Defamation law that ignores truth ruled unconstitutional
Peter Walsh - The Telegram (St. John's, NFLD)
Tuesday, May 6
The Supreme Court of Newfoundland has ruled a law that could send someone to prison for defamation is unconstitutional.
Justice Lois Hoegg made the decision Friday. Her ruling also struck down a criminal case by Crown prosecutors against Byron Prior of Grand Bank.
Prior claims that in 1966, a justice official in the province raped and impregnated one of his relatives. Crown attorneys say Prior wore placards and distributed flyers which published the allegations.
The Royal Newfoundland Constabulary interviewed Prior's relative in 2004 and in 2007, but the alleged victim denied she had been sexually assaulted or that she even knew the person Prior said had attacked her.
Crown prosecutors tried to convict Prior of defamation under Section 301 of the Criminal Code, which says "everyone who publishes a defamatory libel is guilty of an indictable offence and liable to imprisonment for a term not exceeding two years."
The problem is, Hoegg said, the Crown couldn't prove that Prior was knowingly spreading lies.
"I find that it is not justified, in our free and democratic society, for the Crown to use the heavy hammer of the criminal law against a subject for publishing defamatory libel when the Crown is not able to show that the subject knows that his statements are false.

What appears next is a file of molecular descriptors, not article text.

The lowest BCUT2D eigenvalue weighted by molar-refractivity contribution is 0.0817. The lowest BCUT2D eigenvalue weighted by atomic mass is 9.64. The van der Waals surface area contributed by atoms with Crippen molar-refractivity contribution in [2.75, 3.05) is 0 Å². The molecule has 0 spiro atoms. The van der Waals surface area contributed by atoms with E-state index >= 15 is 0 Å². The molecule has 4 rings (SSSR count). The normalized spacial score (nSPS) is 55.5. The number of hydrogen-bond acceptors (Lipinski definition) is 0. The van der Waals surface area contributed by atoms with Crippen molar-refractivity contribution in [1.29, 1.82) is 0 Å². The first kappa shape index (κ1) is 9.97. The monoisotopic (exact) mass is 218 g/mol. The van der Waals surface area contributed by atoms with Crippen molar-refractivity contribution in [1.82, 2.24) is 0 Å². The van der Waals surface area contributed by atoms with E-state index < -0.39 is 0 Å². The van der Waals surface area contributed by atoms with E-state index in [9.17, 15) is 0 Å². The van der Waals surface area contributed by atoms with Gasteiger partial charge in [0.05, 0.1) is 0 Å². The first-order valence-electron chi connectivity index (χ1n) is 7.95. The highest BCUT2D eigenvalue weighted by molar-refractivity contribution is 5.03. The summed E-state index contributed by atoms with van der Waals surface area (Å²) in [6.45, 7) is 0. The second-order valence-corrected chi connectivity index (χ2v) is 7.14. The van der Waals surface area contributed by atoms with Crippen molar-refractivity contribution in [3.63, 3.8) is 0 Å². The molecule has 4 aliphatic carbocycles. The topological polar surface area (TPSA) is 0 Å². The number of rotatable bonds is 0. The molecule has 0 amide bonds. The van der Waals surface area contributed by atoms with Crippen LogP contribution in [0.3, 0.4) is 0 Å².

"The expression of truthful, unpopular or even false statements deserve protection unless expressed in a violent manner," wrote Hoegg.
Hoegg said if the Crown could prove Prior knowingly published defamatory libel, it would have charged him under a different section of the criminal code that says "everyone who publishes a defamatory libel that he knows is false is guilty of an indictable offence and liable to imprisonment for a term not exceeding five years."
That law has withheld court challenges. Section 301 - the law which does not mention the matter of truth - has been struck down as unconstitutional by three other superior courts in Canada.
"The sections catch different types of offender. To me, it naturally follows that their purpose or objectives must be different," wrote Hoegg. "I then determined that the objective (of Section 301) was not so pressing and important as to override freedom of expression. The section is offensive to modern day notions of justice."
The decision only applies to criminal applications of defamation law. Hoegg said Prior could possibly be sued in civil court over his allegations.
Three years ago, a federal politician filed a statement of claim in the Supreme Court of Newfoundland and Labrador to have a website that contained allegations about him by Prior removed. In the statement, the politician said a website posted by Prior accuses him and other prominent Newfoundlanders of wrongdoing.
A website containing the allegations is still active ( see 1). Prior claims to be a victim of physical and sexual abuse.
Byron Prior's web page